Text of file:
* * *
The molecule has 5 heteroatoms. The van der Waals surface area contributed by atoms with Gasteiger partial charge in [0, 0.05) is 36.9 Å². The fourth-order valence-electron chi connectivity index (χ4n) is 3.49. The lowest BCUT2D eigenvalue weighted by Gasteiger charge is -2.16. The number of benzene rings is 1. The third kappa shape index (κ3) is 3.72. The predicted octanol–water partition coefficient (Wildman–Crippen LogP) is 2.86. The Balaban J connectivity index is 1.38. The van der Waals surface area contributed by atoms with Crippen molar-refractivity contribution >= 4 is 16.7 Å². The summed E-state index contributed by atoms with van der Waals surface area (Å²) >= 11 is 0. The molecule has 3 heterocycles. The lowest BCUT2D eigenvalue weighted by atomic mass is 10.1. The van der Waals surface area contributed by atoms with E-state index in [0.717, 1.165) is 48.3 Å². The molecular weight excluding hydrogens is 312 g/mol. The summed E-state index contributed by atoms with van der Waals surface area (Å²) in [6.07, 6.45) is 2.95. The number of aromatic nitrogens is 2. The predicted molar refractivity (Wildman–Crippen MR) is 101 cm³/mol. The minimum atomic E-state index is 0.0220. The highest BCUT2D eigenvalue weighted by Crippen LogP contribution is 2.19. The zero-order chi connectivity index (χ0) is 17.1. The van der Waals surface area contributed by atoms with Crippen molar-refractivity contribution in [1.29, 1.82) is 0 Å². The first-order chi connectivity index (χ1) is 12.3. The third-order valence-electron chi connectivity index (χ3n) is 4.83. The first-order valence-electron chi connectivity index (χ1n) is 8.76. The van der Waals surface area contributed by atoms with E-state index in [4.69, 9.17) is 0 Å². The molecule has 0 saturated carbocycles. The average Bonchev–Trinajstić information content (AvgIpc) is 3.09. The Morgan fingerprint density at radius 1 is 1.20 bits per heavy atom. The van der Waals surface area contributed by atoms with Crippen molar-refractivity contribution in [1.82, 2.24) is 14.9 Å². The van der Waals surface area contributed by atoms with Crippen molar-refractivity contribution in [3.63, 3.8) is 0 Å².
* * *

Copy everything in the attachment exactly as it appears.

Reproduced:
The molecule has 5 heteroatoms. The van der Waals surface area contributed by atoms with Gasteiger partial charge in [0, 0.05) is 36.9 Å². The fourth-order valence-electron chi connectivity index (χ4n) is 3.49. The lowest BCUT2D eigenvalue weighted by Gasteiger charge is -2.16. The number of benzene rings is 1. The third kappa shape index (κ3) is 3.72. The predicted octanol–water partition coefficient (Wildman–Crippen LogP) is 2.86. The Balaban J connectivity index is 1.38. The van der Waals surface area contributed by atoms with Crippen molar-refractivity contribution >= 4 is 16.7 Å². The summed E-state index contributed by atoms with van der Waals surface area (Å²) >= 11 is 0. The molecule has 3 heterocycles. The lowest BCUT2D eigenvalue weighted by atomic mass is 10.1. The van der Waals surface area contributed by atoms with E-state index in [0.717, 1.165) is 48.3 Å². The molecular weight excluding hydrogens is 312 g/mol. The summed E-state index contributed by atoms with van der Waals surface area (Å²) in [6.07, 6.45) is 2.95. The number of aromatic nitrogens is 2. The predicted molar refractivity (Wildman–Crippen MR) is 101 cm³/mol. The minimum atomic E-state index is 0.0220. The highest BCUT2D eigenvalue weighted by Crippen LogP contribution is 2.19. The zero-order chi connectivity index (χ0) is 17.1. The van der Waals surface area contributed by atoms with Crippen molar-refractivity contribution in [1.29, 1.82) is 0 Å². The first-order chi connectivity index (χ1) is 12.3. The third-order valence-electron chi connectivity index (χ3n) is 4.83. The first-order valence-electron chi connectivity index (χ1n) is 8.76. The van der Waals surface area contributed by atoms with E-state index in [4.69, 9.17) is 0 Å². The molecule has 0 saturated carbocycles. The average Bonchev–Trinajstić information content (AvgIpc) is 3.09. The Morgan fingerprint density at radius 1 is 1.20 bits per heavy atom. The van der Waals surface area contributed by atoms with Crippen molar-refractivity contribution in [1.82, 2.24) is 14.9 Å². The van der Waals surface area contributed by atoms with Crippen molar-refractivity contribution in [3.63, 3.8) is 0 Å².